Cryptogenic liver disease
Cryptogenic liver disease (also referred to as cryptogenic cirrhosis) is the name doctors give to liver disease in which the cause is unknown. Doctors are usually able to say what causes liver disease, whether it’s genetic, due to alcohol dependency or because of a viral infection such as hepatitis B or C. A diagnosis of cryptogenic liver disease is usually given when all other causes have been ruled out.
There is some evidence to show that cryptogenic liver disease is linked to a condition called non-alcohol related fatty liver disease (NAFLD), in which a build-up of fat in the liver stops it from working properly. When NAFLD progresses to the more serious form of the condition, non-alcohol related steatohepatitis (NASH), it can lead to the formation of scar tissue and cirrhosis. The theory that around 50% of cryptogenic cirrhosis is probably due to NASH is based on the presence of risk factors such as obesity (past or present). The remaining 50% of cases is probably due to a range of disorders where the liver suffers chronic injury with no symptoms, for no obvious cause. Some of the underlying causes of cryptogenic liver disease may be environmental toxins, autoimmune conditions, drugs or damage to the blood supply of the liver.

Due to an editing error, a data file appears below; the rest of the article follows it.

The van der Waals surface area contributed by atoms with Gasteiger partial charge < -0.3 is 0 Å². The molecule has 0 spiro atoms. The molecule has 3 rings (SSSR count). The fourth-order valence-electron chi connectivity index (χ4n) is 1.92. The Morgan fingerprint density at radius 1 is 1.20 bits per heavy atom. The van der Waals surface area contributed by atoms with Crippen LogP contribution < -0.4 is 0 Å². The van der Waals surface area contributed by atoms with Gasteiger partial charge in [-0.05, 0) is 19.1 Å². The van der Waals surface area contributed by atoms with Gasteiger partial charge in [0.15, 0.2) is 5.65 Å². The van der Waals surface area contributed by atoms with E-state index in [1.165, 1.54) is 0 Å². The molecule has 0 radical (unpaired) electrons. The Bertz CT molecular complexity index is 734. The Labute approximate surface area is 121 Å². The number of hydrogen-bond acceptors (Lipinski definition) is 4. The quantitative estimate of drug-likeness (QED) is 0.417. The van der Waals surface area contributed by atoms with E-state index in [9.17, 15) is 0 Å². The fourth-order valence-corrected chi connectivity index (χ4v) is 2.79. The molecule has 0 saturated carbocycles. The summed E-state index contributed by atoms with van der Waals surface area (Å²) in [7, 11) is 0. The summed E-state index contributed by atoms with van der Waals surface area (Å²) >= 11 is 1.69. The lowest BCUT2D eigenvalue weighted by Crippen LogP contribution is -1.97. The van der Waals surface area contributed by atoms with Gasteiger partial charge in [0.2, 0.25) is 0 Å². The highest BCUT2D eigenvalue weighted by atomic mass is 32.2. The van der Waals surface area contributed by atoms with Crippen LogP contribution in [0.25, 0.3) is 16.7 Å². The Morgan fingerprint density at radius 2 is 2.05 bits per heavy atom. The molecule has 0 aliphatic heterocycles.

Like other disorders of the liver, cryptogenic liver disease causes damage to the liver which stops it working properly. As more damage occurs and the liver becomes increasingly inflamed, scar tissue (fibrosis) starts to form, gradually replacing the healthy tissue. It can spread throughout the liver, changing its shape and affecting how well it works. This is known as compensated cirrhosis.
If the damage continues, the liver will become unable to work properly (decompensated cirrhosis) and start to fail, leading to symptoms such as jaundice, weight loss, loss of appetite and build-up of fluid in the abdomen (ascites). Confusion may also occur.
People with cryptogenic liver disease may develop high blood pressure in the vein that supplies blood to the liver. This is known as portal hypertension. It can also lead to type 2 diabetes and increase the risk of liver cancer (hepatocellular carcinoma, or HCC). Doctors assessing people will look for a cause or for conditions which could relapse in the future.
Reviewed by Dr Stephen Ryder, consultant hepatologist, Nottingham University Hospitals NHS Trust